North State Journal’s 100 in 100 series will showcase the best athlete from each of North Carolina’s 100 counties. From Alamance to Yancey, each county will feature one athlete who stands above the rest. Some will be obvious choices, others controversial, but all of our choices are worthy of being recognized for their accomplishments — from the diamond and gridiron to racing ovals and the squared circle. You can see all the profiles as they’re unveiled here.
It’s been estimated that approximately three out of every 10,000 high school basketball players in America end up playing in the NBA. That is unless you grew up in Kinston. Since 1973, one out of every 53 players to make the varsity roster at the local high school has made it to the league.
Per capita, it’s by far the most prolific producer of NBA talent in the country.
And of all the pros produced by the town whose population is barely enough to fit into North Carolina’s Smith Center — a line of succession that began with Boston Celtics star Cedric “Cornbread” Maxwell and continues today with current players Reggie Bullock and Brandon Ingram — none were better than Jerry Stackhouse.
Dubbed “The Next Jordan” because his 6-foot-6 build and athletic style resembled that of Michael Jordan, Stackhouse was a two-time Parade Prep All-America selection and MVP of the 1993 McDonald’s All-American Game. He then followed in Jordan’s footsteps to Chapel Hill, where he lived up to the hype by averaging 19.2 points and 8.2 rebounds per game as a sophomore in earning first-team All-America honors while leading the Tar Heels to the Final Four.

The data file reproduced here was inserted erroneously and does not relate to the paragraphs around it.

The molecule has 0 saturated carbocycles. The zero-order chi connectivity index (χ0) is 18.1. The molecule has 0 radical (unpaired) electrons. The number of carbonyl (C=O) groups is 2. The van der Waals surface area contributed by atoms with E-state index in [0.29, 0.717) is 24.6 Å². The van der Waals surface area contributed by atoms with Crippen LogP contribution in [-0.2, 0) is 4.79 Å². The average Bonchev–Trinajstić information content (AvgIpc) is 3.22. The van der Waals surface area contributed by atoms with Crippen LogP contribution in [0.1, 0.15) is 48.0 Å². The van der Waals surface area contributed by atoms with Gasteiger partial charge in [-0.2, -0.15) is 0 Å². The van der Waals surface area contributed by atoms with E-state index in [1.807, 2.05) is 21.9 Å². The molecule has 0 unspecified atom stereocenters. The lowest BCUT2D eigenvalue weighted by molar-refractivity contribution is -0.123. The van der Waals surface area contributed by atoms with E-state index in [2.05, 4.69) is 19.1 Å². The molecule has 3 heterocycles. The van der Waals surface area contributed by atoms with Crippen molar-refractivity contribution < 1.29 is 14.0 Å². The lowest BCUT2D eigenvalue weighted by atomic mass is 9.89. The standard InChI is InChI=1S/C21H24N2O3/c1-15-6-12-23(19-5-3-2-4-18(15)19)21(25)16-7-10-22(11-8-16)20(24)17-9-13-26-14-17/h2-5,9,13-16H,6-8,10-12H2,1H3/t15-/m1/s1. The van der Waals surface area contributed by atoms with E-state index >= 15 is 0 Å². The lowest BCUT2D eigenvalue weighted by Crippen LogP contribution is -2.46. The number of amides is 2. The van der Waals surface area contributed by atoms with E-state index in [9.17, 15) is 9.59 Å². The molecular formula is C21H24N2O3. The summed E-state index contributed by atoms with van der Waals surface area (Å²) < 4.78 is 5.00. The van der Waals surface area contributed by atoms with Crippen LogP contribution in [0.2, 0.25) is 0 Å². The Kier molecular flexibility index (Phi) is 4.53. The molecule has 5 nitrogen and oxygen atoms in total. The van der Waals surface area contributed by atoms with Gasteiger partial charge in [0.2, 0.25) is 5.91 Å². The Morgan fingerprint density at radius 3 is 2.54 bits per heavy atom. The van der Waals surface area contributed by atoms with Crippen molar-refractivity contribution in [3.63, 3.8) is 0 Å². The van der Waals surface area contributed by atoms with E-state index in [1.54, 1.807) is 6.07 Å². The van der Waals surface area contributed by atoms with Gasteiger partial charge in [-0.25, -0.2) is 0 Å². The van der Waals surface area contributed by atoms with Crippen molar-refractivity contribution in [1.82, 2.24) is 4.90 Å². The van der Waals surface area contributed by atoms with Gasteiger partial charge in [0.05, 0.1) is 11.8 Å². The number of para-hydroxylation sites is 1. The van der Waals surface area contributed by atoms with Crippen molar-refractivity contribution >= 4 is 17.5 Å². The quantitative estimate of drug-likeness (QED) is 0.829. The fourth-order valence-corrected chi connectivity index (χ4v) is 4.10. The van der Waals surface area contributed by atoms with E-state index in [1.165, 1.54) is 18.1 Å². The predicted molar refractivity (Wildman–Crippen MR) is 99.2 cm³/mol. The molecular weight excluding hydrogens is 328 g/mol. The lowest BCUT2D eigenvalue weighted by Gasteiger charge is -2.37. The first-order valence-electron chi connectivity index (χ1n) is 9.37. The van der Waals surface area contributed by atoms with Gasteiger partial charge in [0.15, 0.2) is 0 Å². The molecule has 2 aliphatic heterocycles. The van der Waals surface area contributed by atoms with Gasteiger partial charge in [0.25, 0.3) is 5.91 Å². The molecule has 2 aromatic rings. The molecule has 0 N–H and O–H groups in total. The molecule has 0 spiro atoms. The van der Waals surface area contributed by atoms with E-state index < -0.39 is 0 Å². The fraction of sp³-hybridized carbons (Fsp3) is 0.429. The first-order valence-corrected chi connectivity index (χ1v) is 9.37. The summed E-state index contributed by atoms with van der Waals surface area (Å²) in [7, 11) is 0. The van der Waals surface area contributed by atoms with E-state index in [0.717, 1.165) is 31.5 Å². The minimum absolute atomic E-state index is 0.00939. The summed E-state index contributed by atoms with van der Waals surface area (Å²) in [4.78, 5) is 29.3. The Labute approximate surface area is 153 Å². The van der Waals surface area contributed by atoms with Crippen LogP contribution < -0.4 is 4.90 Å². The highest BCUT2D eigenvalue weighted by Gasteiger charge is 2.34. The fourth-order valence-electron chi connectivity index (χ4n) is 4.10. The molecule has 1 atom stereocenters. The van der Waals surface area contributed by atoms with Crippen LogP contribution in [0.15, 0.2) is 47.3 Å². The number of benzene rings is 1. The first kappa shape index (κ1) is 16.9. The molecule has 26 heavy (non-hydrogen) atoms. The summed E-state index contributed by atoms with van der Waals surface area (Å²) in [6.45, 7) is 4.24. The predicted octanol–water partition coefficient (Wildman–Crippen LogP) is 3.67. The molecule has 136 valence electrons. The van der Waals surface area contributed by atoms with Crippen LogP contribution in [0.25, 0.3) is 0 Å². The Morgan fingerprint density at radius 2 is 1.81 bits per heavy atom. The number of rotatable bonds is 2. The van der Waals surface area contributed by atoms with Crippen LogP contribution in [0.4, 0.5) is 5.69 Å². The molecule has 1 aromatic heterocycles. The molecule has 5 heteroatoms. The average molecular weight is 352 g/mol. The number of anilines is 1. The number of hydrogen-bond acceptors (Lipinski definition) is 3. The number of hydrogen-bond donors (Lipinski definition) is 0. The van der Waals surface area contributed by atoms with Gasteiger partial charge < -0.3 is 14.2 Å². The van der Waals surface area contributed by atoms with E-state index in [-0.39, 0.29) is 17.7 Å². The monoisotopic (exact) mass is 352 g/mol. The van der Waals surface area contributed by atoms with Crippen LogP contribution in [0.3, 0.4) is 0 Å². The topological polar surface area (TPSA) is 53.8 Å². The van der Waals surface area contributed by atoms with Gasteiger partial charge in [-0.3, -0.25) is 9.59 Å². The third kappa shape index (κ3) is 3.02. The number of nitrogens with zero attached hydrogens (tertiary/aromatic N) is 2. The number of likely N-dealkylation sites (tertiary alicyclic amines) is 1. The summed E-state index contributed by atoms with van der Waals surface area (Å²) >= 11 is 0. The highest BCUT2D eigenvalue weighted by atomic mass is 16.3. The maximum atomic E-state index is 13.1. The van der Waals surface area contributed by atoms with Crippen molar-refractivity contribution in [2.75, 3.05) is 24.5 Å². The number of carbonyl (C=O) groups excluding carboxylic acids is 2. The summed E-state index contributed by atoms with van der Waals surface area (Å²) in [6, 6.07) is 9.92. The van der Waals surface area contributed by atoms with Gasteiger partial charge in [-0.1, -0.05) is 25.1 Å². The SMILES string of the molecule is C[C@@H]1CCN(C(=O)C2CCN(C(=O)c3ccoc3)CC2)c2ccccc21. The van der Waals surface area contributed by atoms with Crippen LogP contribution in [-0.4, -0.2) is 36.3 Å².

Although Stackhouse stayed at UNC only two years, his No. 42 was raised to the Smith Center rafters among the school’s other honored jerseys.
Like Jordan, Stackhouse went third overall in the NBA Draft and made the league’s All-Rookie team in his first season. He played 18 professional seasons for eight teams, leading the NBA in scoring in 2000-01 and earning two All-Star selections while amassing 16,409 points, 3,067 rebounds and 3,240 assists.
He went into coaching after retiring as a player in 2013, winning a G League championship with the Toronto Raptors’ developmental team and serving as an assistant with the NBA’s Memphis Grizzlies before taking the job at Vanderbilt last season.
Stackhouse said that coaching comes naturally to him because of where he’s from. It’s the reason Kinston continues to develop like nowhere else in the country.
“It’s just the talent there and the teaching (of it),” Stackhouse told NBA.com. “There’s always giving back from the standpoint of playing against older guys in the community. They’re looking to try to help you get better.”